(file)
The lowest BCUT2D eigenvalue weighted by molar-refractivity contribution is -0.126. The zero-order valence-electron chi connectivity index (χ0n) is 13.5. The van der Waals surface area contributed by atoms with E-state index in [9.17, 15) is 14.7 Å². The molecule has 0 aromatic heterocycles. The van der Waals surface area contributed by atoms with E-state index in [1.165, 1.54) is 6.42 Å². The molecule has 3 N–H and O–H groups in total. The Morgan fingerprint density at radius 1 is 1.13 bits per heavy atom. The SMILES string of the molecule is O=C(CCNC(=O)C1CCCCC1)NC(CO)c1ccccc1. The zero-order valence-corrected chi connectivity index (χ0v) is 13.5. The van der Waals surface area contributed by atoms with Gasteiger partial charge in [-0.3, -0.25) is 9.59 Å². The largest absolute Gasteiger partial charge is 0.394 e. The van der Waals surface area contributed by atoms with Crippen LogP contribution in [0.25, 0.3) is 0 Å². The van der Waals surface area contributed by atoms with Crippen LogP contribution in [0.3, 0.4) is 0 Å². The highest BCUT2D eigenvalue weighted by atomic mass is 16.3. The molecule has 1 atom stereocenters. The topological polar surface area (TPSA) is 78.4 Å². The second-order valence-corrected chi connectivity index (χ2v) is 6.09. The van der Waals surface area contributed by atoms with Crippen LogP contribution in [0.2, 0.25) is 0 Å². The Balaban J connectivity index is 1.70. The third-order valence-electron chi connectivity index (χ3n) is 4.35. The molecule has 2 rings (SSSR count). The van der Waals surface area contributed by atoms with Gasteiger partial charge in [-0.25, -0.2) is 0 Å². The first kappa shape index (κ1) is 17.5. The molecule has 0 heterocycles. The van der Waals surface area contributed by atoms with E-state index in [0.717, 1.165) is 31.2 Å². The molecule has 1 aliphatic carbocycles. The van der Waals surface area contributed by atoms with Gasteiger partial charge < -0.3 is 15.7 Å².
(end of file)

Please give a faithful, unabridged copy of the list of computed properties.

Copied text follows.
The lowest BCUT2D eigenvalue weighted by molar-refractivity contribution is -0.126. The zero-order valence-electron chi connectivity index (χ0n) is 13.5. The van der Waals surface area contributed by atoms with E-state index in [9.17, 15) is 14.7 Å². The molecule has 0 aromatic heterocycles. The van der Waals surface area contributed by atoms with E-state index in [1.165, 1.54) is 6.42 Å². The molecule has 3 N–H and O–H groups in total. The Morgan fingerprint density at radius 1 is 1.13 bits per heavy atom. The SMILES string of the molecule is O=C(CCNC(=O)C1CCCCC1)NC(CO)c1ccccc1. The zero-order valence-corrected chi connectivity index (χ0v) is 13.5. The van der Waals surface area contributed by atoms with Gasteiger partial charge in [-0.3, -0.25) is 9.59 Å². The largest absolute Gasteiger partial charge is 0.394 e. The van der Waals surface area contributed by atoms with Crippen LogP contribution in [0.25, 0.3) is 0 Å². The van der Waals surface area contributed by atoms with Crippen LogP contribution in [0.3, 0.4) is 0 Å². The highest BCUT2D eigenvalue weighted by atomic mass is 16.3. The molecule has 1 atom stereocenters. The topological polar surface area (TPSA) is 78.4 Å². The second-order valence-corrected chi connectivity index (χ2v) is 6.09. The van der Waals surface area contributed by atoms with Crippen LogP contribution in [0.2, 0.25) is 0 Å². The Balaban J connectivity index is 1.70. The third-order valence-electron chi connectivity index (χ3n) is 4.35. The molecule has 2 rings (SSSR count). The van der Waals surface area contributed by atoms with Gasteiger partial charge in [-0.25, -0.2) is 0 Å². The first kappa shape index (κ1) is 17.5. The molecule has 0 heterocycles. The van der Waals surface area contributed by atoms with E-state index in [0.717, 1.165) is 31.2 Å². The molecule has 1 aliphatic carbocycles. The van der Waals surface area contributed by atoms with Gasteiger partial charge < -0.3 is 15.7 Å².